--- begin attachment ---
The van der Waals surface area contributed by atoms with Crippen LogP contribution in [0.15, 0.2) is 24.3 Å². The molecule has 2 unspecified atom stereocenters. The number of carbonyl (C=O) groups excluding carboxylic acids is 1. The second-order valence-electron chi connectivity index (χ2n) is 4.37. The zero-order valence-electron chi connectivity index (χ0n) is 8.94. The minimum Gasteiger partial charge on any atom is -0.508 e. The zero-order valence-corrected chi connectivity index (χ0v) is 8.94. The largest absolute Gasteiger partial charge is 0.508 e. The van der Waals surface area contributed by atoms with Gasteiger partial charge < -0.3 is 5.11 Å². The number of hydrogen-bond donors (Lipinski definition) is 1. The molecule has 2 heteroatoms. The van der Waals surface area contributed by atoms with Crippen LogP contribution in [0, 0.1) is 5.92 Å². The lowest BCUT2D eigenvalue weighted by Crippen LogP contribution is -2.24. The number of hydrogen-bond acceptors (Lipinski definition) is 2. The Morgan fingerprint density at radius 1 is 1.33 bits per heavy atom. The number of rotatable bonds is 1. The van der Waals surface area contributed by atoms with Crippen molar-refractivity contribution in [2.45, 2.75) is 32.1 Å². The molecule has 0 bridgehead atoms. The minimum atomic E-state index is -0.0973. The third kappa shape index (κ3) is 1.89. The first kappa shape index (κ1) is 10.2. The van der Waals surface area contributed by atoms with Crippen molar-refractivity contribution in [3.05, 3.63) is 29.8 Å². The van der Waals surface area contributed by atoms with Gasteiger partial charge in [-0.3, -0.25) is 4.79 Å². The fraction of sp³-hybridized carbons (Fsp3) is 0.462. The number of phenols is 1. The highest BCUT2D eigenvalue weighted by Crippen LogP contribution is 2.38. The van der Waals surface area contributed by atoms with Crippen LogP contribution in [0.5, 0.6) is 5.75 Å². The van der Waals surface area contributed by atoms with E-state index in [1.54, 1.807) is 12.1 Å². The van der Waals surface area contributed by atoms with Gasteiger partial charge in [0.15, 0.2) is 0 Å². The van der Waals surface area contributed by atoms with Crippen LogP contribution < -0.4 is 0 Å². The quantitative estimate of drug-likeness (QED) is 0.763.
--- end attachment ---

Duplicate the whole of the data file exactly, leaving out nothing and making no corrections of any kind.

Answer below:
The van der Waals surface area contributed by atoms with Crippen LogP contribution in [0.15, 0.2) is 24.3 Å². The molecule has 2 unspecified atom stereocenters. The number of carbonyl (C=O) groups excluding carboxylic acids is 1. The second-order valence-electron chi connectivity index (χ2n) is 4.37. The zero-order valence-electron chi connectivity index (χ0n) is 8.94. The minimum Gasteiger partial charge on any atom is -0.508 e. The zero-order valence-corrected chi connectivity index (χ0v) is 8.94. The largest absolute Gasteiger partial charge is 0.508 e. The van der Waals surface area contributed by atoms with Gasteiger partial charge < -0.3 is 5.11 Å². The number of hydrogen-bond donors (Lipinski definition) is 1. The molecule has 2 heteroatoms. The van der Waals surface area contributed by atoms with Crippen LogP contribution in [0, 0.1) is 5.92 Å². The lowest BCUT2D eigenvalue weighted by Crippen LogP contribution is -2.24. The number of hydrogen-bond acceptors (Lipinski definition) is 2. The Morgan fingerprint density at radius 1 is 1.33 bits per heavy atom. The number of rotatable bonds is 1. The van der Waals surface area contributed by atoms with Crippen molar-refractivity contribution in [2.45, 2.75) is 32.1 Å². The molecule has 0 bridgehead atoms. The minimum atomic E-state index is -0.0973. The third kappa shape index (κ3) is 1.89. The first kappa shape index (κ1) is 10.2. The van der Waals surface area contributed by atoms with Crippen molar-refractivity contribution in [3.05, 3.63) is 29.8 Å². The van der Waals surface area contributed by atoms with Gasteiger partial charge in [-0.3, -0.25) is 4.79 Å². The fraction of sp³-hybridized carbons (Fsp3) is 0.462. The number of phenols is 1. The highest BCUT2D eigenvalue weighted by Crippen LogP contribution is 2.38. The van der Waals surface area contributed by atoms with Crippen LogP contribution in [0.5, 0.6) is 5.75 Å². The van der Waals surface area contributed by atoms with E-state index in [1.54, 1.807) is 12.1 Å². The van der Waals surface area contributed by atoms with Gasteiger partial charge in [0.15, 0.2) is 0 Å². The van der Waals surface area contributed by atoms with Crippen LogP contribution < -0.4 is 0 Å². The quantitative estimate of drug-likeness (QED) is 0.763.